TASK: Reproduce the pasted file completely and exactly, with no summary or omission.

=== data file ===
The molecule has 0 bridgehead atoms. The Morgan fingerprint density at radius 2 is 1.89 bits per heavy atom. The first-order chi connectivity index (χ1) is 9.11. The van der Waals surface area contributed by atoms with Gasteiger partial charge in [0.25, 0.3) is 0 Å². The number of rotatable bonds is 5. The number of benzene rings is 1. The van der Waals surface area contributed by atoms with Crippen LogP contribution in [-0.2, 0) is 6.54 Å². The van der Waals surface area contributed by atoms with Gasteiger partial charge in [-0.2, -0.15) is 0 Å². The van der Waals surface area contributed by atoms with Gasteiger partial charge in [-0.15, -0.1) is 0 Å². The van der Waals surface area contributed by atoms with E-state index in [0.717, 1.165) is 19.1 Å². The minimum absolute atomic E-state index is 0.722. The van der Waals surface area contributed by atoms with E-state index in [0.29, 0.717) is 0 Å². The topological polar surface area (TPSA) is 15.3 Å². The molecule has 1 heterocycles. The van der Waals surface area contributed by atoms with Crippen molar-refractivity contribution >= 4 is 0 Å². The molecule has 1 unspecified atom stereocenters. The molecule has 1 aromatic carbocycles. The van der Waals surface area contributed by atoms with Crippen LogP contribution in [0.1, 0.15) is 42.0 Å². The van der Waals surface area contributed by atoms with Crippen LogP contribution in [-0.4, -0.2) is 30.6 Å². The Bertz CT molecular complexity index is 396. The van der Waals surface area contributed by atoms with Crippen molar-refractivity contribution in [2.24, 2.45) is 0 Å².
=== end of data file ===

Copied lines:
The molecule has 0 bridgehead atoms. The Morgan fingerprint density at radius 2 is 1.89 bits per heavy atom. The first-order chi connectivity index (χ1) is 9.11. The van der Waals surface area contributed by atoms with Gasteiger partial charge in [0.25, 0.3) is 0 Å². The number of rotatable bonds is 5. The number of benzene rings is 1. The van der Waals surface area contributed by atoms with Crippen LogP contribution in [-0.2, 0) is 6.54 Å². The van der Waals surface area contributed by atoms with Gasteiger partial charge in [-0.2, -0.15) is 0 Å². The van der Waals surface area contributed by atoms with Gasteiger partial charge in [-0.15, -0.1) is 0 Å². The van der Waals surface area contributed by atoms with E-state index in [0.717, 1.165) is 19.1 Å². The minimum absolute atomic E-state index is 0.722. The van der Waals surface area contributed by atoms with E-state index in [0.29, 0.717) is 0 Å². The topological polar surface area (TPSA) is 15.3 Å². The molecule has 1 heterocycles. The van der Waals surface area contributed by atoms with Crippen molar-refractivity contribution >= 4 is 0 Å². The molecule has 1 unspecified atom stereocenters. The molecule has 1 aromatic carbocycles. The van der Waals surface area contributed by atoms with Crippen LogP contribution in [0.1, 0.15) is 42.0 Å². The van der Waals surface area contributed by atoms with Crippen LogP contribution in [-0.4, -0.2) is 30.6 Å². The Bertz CT molecular complexity index is 396. The van der Waals surface area contributed by atoms with Crippen molar-refractivity contribution in [2.24, 2.45) is 0 Å².